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Tayo wears @spareme_officalPhotography Laurie Broughton

10 photo projects that capture the defiant spirit of British youth

Cosplay, growing pains, and messy nights on the town: these images explore what it means to be young and British today

Introducing Horror Nation?, a new season from Dazed about the current state of the UK from the perspective of the young people who live here. Over the course of this week, we will be celebrating the good that is happening all across the country – the culture and the creativity, the artists and the activists, the positive forces for change. But we will also be confronting the reality that life is getting increasingly challenging for British youth, and that Britishness itself is in flux, or even crisis. Stay with us as we lift the lid on modern Britain and ask whether this really is a horror nation.

The story of modern British youth is one of resistance. Faced with a government that’s determined to crack down on fun in any form, a looming climate crisis, wildly overpriced university education, and the rollback of trans rights (and protest rights, and asylum rights, and the right to free expression... basically human rights across the board) young people in England, Scotland, Wales, and Northern Ireland have remained defiantly joyful and creative over the course of the last few years.

Nowhere is this more evident than in photo projects seeking to document British communities in real time, whether that’s young artists flourishing on condemned council estates within the orbit of the M25, underground ballroom scenes emerging out of Cardiff’s queer spaces, or Black British people making their mark on the country’s coastline. 

Here, we’ve gathered some of our favourite photo stories that capture what it’s like to be young and British today, ranging from a deep dive into a London anime convention, to gritty snapshots of working class life in a quintessential British town. Photographer Ellie Ramsden showcases the underrepresented women of grime; Nik Hartley takes us inside a vital youth association in post-industrial Lancashire; Dean Davies shines a light on Belfast’s DIY designers, musicians, and performers. All of that and more, below.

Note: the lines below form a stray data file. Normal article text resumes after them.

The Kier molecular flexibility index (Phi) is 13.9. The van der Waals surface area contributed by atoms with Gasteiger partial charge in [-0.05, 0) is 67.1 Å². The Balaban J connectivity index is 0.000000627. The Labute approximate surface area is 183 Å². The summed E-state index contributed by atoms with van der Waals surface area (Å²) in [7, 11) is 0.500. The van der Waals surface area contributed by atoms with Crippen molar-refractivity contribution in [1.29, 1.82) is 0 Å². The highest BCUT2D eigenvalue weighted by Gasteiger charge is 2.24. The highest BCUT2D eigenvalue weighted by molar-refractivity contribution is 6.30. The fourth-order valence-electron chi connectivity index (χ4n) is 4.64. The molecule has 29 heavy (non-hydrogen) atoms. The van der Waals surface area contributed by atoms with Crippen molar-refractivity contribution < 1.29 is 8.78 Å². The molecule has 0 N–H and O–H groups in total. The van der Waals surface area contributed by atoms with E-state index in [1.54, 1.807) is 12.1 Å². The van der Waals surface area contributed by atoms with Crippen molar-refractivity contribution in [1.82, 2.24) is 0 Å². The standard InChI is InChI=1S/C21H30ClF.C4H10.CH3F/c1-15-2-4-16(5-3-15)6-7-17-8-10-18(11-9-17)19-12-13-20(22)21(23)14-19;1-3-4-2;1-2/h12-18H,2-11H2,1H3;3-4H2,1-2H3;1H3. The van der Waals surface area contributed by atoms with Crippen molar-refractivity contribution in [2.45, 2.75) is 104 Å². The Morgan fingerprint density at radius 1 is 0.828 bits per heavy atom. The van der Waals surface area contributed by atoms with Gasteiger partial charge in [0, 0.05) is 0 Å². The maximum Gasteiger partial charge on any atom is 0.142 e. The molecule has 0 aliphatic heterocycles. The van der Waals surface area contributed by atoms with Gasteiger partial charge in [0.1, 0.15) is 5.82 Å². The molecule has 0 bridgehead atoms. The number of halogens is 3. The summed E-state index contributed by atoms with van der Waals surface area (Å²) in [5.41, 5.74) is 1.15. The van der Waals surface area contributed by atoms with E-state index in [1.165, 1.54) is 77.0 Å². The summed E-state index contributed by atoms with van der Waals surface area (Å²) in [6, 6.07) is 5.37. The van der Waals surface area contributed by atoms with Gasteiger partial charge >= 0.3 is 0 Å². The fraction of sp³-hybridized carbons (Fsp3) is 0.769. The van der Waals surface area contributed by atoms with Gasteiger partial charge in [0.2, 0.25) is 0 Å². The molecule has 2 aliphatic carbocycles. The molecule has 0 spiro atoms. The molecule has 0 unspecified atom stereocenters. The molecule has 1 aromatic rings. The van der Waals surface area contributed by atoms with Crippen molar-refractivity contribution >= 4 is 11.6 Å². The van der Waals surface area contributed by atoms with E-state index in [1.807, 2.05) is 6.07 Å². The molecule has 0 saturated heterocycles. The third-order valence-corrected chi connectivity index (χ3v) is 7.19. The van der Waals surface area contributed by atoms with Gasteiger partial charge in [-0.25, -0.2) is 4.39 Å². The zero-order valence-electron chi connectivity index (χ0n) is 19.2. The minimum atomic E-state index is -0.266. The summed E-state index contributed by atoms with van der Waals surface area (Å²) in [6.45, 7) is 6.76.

2022’s Grange Farm Book captures a soon-to-be-demolished South Harrow estate as seen by its young residents. Placing medium-format disposable cameras in the hands of 10 to 16-year-olds who lived in the condemned flats, the anthology – brought together with the support of the charity My Yard – puts the focus on what they found important about their home: the people that surrounded them, the ways they found to express their individuality, and the bonds they formed with one another. Even now, when the estate itself is demolished, the photo series lives on as a fittingly joyful souvenir.


“This is the first time anything like this has happened in Wales,” Leighton Wall, founder of the Welsh Ballroom Community, told Dazed of his trailblazing project last year. “And to be honest a part of me is surprised at how much it’s kicked off.” In a celebratory photo series, documentary photographer Laurie Broughton places this budding community against a backdrop of rugged natural landscapes and Valleys pubs, with members draped in looks fashioned out of recycled Welsh flags. In Wall’s own words: “It’s really beautiful and it’s so special, what we’re doing.” 


Belfast has seen a series of devastating cuts to arts funding in the last several years, as well as waves of closures that have affected legendary venues across the city. Young, Northern Irish creatives haven’t taken the changes sitting down, though, as showcased in Dean Davis’ portraits spanning one-off personalities like drag pioneer Blu Hydrangea and photographer Macy Stewart, as well as figures from labels and collectives including Inspire the Sound and MELT.


Alfie White came to photography by accident, initially investing in a camera with the sole purpose of taking streetwear pictures with his friends, to post on Instagram. In any case, it’s fortunate (for both White and photography fans) that he did, because the soulful portraits that he’s produced in the years since capture a romantic way of life that’s seldom seen in more conventional portfolios. Born in south east London, he says that he’s drawn to acts of intimacy and moments that expose elements of the human condition, but his work is also an act of self-discovery: “It acts as a constant reflection of my own interpretation of the world.”